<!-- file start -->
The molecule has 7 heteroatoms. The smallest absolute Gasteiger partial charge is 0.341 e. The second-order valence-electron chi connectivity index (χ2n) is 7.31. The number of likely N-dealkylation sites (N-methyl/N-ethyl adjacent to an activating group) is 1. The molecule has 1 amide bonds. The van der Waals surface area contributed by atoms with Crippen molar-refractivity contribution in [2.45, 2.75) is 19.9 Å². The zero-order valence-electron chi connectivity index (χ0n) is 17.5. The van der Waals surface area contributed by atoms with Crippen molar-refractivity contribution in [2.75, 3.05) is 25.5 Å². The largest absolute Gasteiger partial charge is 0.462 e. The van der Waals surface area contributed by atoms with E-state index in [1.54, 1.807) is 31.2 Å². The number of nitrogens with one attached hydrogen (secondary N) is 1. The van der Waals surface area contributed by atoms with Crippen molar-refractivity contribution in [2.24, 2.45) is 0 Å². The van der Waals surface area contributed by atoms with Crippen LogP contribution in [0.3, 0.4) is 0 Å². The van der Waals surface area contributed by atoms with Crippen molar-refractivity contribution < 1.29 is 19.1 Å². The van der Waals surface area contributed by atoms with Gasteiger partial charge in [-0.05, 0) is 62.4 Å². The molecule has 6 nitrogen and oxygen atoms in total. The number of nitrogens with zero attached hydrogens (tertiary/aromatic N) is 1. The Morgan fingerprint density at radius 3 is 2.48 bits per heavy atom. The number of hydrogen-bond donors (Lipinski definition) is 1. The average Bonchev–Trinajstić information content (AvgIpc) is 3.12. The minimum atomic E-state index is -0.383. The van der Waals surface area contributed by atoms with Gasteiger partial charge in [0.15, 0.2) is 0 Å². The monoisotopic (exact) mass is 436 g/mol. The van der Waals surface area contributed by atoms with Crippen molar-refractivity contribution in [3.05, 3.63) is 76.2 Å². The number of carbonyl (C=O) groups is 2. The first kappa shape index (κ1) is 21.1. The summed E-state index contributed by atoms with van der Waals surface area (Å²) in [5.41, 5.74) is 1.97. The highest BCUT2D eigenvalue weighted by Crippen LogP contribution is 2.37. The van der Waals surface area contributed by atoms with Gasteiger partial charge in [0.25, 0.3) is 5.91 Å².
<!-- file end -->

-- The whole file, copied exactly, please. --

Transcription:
The molecule has 7 heteroatoms. The smallest absolute Gasteiger partial charge is 0.341 e. The second-order valence-electron chi connectivity index (χ2n) is 7.31. The number of likely N-dealkylation sites (N-methyl/N-ethyl adjacent to an activating group) is 1. The molecule has 1 amide bonds. The van der Waals surface area contributed by atoms with Crippen molar-refractivity contribution in [2.45, 2.75) is 19.9 Å². The zero-order valence-electron chi connectivity index (χ0n) is 17.5. The van der Waals surface area contributed by atoms with Crippen molar-refractivity contribution in [2.75, 3.05) is 25.5 Å². The largest absolute Gasteiger partial charge is 0.462 e. The van der Waals surface area contributed by atoms with E-state index in [1.54, 1.807) is 31.2 Å². The number of nitrogens with one attached hydrogen (secondary N) is 1. The van der Waals surface area contributed by atoms with Crippen molar-refractivity contribution in [2.24, 2.45) is 0 Å². The van der Waals surface area contributed by atoms with Crippen LogP contribution in [0.3, 0.4) is 0 Å². The van der Waals surface area contributed by atoms with Crippen molar-refractivity contribution < 1.29 is 19.1 Å². The van der Waals surface area contributed by atoms with Gasteiger partial charge in [-0.05, 0) is 62.4 Å². The molecule has 6 nitrogen and oxygen atoms in total. The number of nitrogens with zero attached hydrogens (tertiary/aromatic N) is 1. The Morgan fingerprint density at radius 3 is 2.48 bits per heavy atom. The number of hydrogen-bond donors (Lipinski definition) is 1. The average Bonchev–Trinajstić information content (AvgIpc) is 3.12. The minimum atomic E-state index is -0.383. The van der Waals surface area contributed by atoms with Gasteiger partial charge in [0.15, 0.2) is 0 Å². The monoisotopic (exact) mass is 436 g/mol. The van der Waals surface area contributed by atoms with Crippen molar-refractivity contribution in [3.05, 3.63) is 76.2 Å². The number of carbonyl (C=O) groups is 2. The first kappa shape index (κ1) is 21.1. The summed E-state index contributed by atoms with van der Waals surface area (Å²) in [5.41, 5.74) is 1.97. The highest BCUT2D eigenvalue weighted by Crippen LogP contribution is 2.37. The van der Waals surface area contributed by atoms with Gasteiger partial charge in [0.25, 0.3) is 5.91 Å².